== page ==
[The Turning point] How Tech30 SaaS unicorn Chargebee won believers at an early stage
San Francisco and Chennai-based, a subscription billing and revenue management software company, was founded by Krish Subramanian, Rajaraman Santhanam, KP Saravanan, and Thiyagarajan T in 2011.
Chargebee claims to address the need to automate revenue operations of over 4,000 high-growth subscription-based businesses from startups to enterprises like Okta, Freshworks, Calendly, and Study.com, among others. It aimed to help SaaS businesses streamline their revenue operations.
The SaaS startup turned unicorn in April 2021 after raising $125 million in series G funding.
How was it started?
This Tech30 startup was a catalyst of the personal experiences of Chargebee co-founders - three of whom did their time at Zoho. They decided to offer a solution to a problem they had extensively studied over their decade-and-a-half stint in the B2B SaaS product management and enterprise software management space.
The problem that every growing business encountered around then was the need to automate billing for subscription businesses and make payments.
Chargebee’s first SaaS product targeted startups and SMBs. In 2017, it spotted a gap in the way businesses billed their customers on a recurring basis, which was a continued point of friction.
The company then decided to build a model for subscription billing platform, competing with other players in the same space such as Chargify, Recurly, and Zuora, a pioneer in the subscription billing space.
“However, billing as a category was yet to find a firm footing,” Krish told YourStory in an earlier interaction.
From 2013 to 2015, Chargebee focused on two important aspects of the business - customers and the product roadmap. It evolved from being an invoice and billing solution to a billing intelligence layer between businesses and payment gateways.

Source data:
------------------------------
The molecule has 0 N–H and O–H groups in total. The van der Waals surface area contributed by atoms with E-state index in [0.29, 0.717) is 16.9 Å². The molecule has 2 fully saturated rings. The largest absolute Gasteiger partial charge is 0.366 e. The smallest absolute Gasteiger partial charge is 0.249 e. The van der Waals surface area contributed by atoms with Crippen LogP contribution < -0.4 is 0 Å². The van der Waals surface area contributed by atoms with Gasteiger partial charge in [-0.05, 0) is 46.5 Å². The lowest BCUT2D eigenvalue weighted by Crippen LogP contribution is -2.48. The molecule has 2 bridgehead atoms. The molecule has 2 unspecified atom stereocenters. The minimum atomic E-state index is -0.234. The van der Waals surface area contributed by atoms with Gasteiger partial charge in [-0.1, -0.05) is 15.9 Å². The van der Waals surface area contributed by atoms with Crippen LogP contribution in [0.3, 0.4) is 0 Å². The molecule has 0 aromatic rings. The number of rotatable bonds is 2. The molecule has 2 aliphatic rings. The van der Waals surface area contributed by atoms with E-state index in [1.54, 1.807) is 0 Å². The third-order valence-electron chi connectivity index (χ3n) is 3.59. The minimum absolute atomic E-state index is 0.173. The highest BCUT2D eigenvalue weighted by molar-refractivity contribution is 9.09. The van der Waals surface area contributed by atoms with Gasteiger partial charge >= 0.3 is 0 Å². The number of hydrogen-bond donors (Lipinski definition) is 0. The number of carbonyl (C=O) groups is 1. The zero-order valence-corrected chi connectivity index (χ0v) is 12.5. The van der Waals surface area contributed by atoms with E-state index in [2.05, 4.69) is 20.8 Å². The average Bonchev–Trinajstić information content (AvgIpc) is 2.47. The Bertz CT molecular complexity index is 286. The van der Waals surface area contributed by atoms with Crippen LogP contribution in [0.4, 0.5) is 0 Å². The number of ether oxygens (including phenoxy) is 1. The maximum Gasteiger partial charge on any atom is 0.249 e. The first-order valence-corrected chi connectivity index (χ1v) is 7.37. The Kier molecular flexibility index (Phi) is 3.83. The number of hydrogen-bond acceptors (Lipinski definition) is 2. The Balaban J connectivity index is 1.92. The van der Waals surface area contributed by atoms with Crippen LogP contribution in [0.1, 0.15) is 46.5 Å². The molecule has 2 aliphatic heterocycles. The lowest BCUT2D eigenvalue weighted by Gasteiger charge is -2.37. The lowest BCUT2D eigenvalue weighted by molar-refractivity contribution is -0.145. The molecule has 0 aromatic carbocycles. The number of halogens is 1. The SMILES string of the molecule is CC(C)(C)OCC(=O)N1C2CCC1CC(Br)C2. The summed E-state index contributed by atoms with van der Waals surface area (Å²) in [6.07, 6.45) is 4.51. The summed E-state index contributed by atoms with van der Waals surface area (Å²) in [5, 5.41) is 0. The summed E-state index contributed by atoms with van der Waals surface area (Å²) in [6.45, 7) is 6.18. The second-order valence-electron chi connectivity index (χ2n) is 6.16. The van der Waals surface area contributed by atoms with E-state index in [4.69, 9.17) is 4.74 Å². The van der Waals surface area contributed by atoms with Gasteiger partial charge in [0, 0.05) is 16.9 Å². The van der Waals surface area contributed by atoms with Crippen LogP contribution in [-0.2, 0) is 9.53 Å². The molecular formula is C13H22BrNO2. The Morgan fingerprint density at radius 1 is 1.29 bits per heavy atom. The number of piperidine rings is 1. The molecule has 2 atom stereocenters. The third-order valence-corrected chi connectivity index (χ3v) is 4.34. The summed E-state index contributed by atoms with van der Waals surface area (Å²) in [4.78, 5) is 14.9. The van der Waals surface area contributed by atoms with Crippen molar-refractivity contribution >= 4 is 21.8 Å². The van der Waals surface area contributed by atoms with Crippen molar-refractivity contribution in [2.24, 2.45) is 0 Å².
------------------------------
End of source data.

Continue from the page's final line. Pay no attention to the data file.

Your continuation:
“This meant solving cases such as accounting and taxation, which was the core of handling finances for any business,” he said.
The founders constantly ensured that the product could keep up with the customer’s scale and re-engineer so that it can scale to thousands of customers, all the way from early stage to enterprises. “This change was scary but important for us to get right,” explains Krish.
According to Krish, the innovations attracted interest not only from SaaS, but also from other sectors such as ecommerce.
“We built the API of the first product based on our main focus and yet we thought of trying to get anybody as a customer...and we went a little bit everywhere to try and solve the problem,” explained Krish in a Prime Venture Partners podcast series.
The company then decided to let go of certain segments. Even if it had attracted multiple markets, the decision to stay focused on SaaS and SaaS-like businesses for a period of time worked well for them.
“These were some of the key learnings for us early on and also acted as a filter to remove certain segments that we did not want to serve,” he adds.
In early 2016, the team did a Nuns and Roses marketing campaign at SaaStr, where it attracted many eyeballs. Participating in events also helped Chargebee garner more qualified leads, and increase its physical global presence.
According to Krish, YourStory’s TechSparks, helped Chargebee win believers at an early stage - including some early customers, investors, and employees.
“Being showcased in an event like TechSparks is a great validation in your early stages,” says Krish on being the 2012 Tech30 company.
Since then, the company has been doing strategic acquisitions to grow its platform.
Last October, Chargebee bought RevLock, a revenue recognition software developer, and in January, it acquired customer retention platform Brightback.
Last month, it acquired collections management platform numbers and launched a new solution, Chargebee Receivables. In the same month, The company raised a $250 million investment co-led by Tiger Global and Sequoia Capital, along with returning investors including Insight Partners, Sapphire, and Steadview Capital.
Chargebee serves customers in 53 countries and processes over $4.5 billion of annual invoicing by managing millions of subscriptions around the world. It has over a 1,000-member strong team based out of four continents.